Posts Tagged ‘castells’
This volume explores the patterns and dynamics of the network society in its cultural and institutional diversity. By network society, we refer to the social structure that results from the interaction between social organization, social change, and a technological paradigm constituted around digital information and communication technologies. We start from a rejection of technological determinism, as technology cannot be considered independently of its social context. But we also emphasize the importance of technology as material culture by focusing on the specific social processes related to the emergence of this new technological paradigm. Thus, while several chapters focus on the social uses of the Internet, this is not a study of the Internet. Instead, observa- tion of the practices of the Internet is our entry point to understand the diffu- sion of networking as an organizational form and to examine the complex interaction between technology and society in our world. Using an historical parallel, the equivalent would be to study the diffusion and uses of the electri- cal engine and the electric grid to understand the development of industrial society.
The Interaction between Information and Communication Technologies and the Network Society – a process of historical change
Societies evolve and are transformed through a complex interaction of cultural, economic, political, and technological factors. In any given society, the available range of technological processes becomes organised into technological paradigms around a nucleus that enhances the performance of each individual one. Informationalism is the technological paradigm that currently provides the basis for a new type of social structure known as the network society. This social structure consists of information networks that are driven by information technologies and has become the dominant form of social organisation at the present time. Informational development is the result of both cultural and technological innovation and the process of innovation itself essentially depends on the existence of free, high quality university and research institutions within the context of a free society. Under informationalism, freedom, science, and power all come together and are interrelated in a “virtuous circle”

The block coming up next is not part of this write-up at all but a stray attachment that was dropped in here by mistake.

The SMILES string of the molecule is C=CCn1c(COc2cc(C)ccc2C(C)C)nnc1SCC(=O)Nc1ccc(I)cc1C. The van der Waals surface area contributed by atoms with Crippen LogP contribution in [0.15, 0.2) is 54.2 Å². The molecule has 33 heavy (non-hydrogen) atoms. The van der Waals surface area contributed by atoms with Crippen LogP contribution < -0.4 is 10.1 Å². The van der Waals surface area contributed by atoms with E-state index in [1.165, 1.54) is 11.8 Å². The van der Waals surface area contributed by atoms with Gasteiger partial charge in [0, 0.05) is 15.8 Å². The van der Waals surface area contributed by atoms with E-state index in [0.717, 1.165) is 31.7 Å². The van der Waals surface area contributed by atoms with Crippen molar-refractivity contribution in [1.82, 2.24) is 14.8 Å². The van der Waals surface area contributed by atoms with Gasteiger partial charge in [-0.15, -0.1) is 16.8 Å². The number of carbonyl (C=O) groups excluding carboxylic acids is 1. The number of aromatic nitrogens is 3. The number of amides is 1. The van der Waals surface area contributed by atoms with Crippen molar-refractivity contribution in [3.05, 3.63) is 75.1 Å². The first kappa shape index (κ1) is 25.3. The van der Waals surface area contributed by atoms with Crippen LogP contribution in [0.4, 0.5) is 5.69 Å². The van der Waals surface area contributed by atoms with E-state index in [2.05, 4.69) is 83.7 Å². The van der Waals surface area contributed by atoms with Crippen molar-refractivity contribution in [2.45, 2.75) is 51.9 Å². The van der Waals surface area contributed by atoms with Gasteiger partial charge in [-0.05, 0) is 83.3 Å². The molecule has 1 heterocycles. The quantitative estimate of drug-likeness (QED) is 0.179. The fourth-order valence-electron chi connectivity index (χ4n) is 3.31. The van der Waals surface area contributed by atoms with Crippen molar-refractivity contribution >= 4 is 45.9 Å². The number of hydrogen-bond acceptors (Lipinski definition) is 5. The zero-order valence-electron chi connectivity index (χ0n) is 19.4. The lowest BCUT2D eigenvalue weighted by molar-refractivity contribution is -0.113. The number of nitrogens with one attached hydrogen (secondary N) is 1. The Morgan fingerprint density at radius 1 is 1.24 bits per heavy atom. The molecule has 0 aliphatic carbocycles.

This article presents a set of grounded hypotheses on the interplay between communication and power relationships in the technological context that characterizes the network society. Based on a selected body of communication literature, and of a number of case studies and examples, it argues that the media have become the social space where power is decided. It shows the direct link between politics, media politics, the politics of scandal, and the crisis of political legitimacy in a global perspective. It also puts forward the notion that the development of interactive, horizontal networks of communication has induced the rise of a new form of communication, mass self-communication, over the Internet and wireless communication networks. Under these conditions, insurgent politics and social movements are able to intervene more decisively in the new communication space. However, corporate media and mainstream politics have also invested in this new communication space. As a result of these processes, mass media and horizontal communication networks are converging. The net outcome of this evolution is a historical shift of the public sphere from the institutional realm to the new communication space.
The twenty-first century of the Common Era did not necessarily have to usher in a new society. But it did. People around the world feel the winds of multidimensional social change without truly understanding it, let alone feeling a grasp upon the process of change. Thus the challenge to sociology, as the science of study of society. More than ever society needs sociology, but not just any kind of sociology. The sociology that people need is not a normative meta-discipline instructing them, from the authoritative towers of academia, about what is to be done. It is even less a pseudo~sociology made up of empty word games and intellectual narcissism, expressed in terms deliberately incomprehensible for anyone without access to a French-Greek dictionary.
In State, Power, Socialism, Nicos Poulantzas conceptualized a state that materializes and concentrates power and displaces the class struggle from the economic to the political arena. In the past twenty years, much has changed. We argue that economic relations have been transformed by economic globalization, work reorganization, and the compression of space, time, and knowledge transmission through an information and communications revolution. Knowledge is far more central to production, and the locus of the relation between power and knowledge has moved out of the nation state that was so fundamental to Poulantzas’ analysis.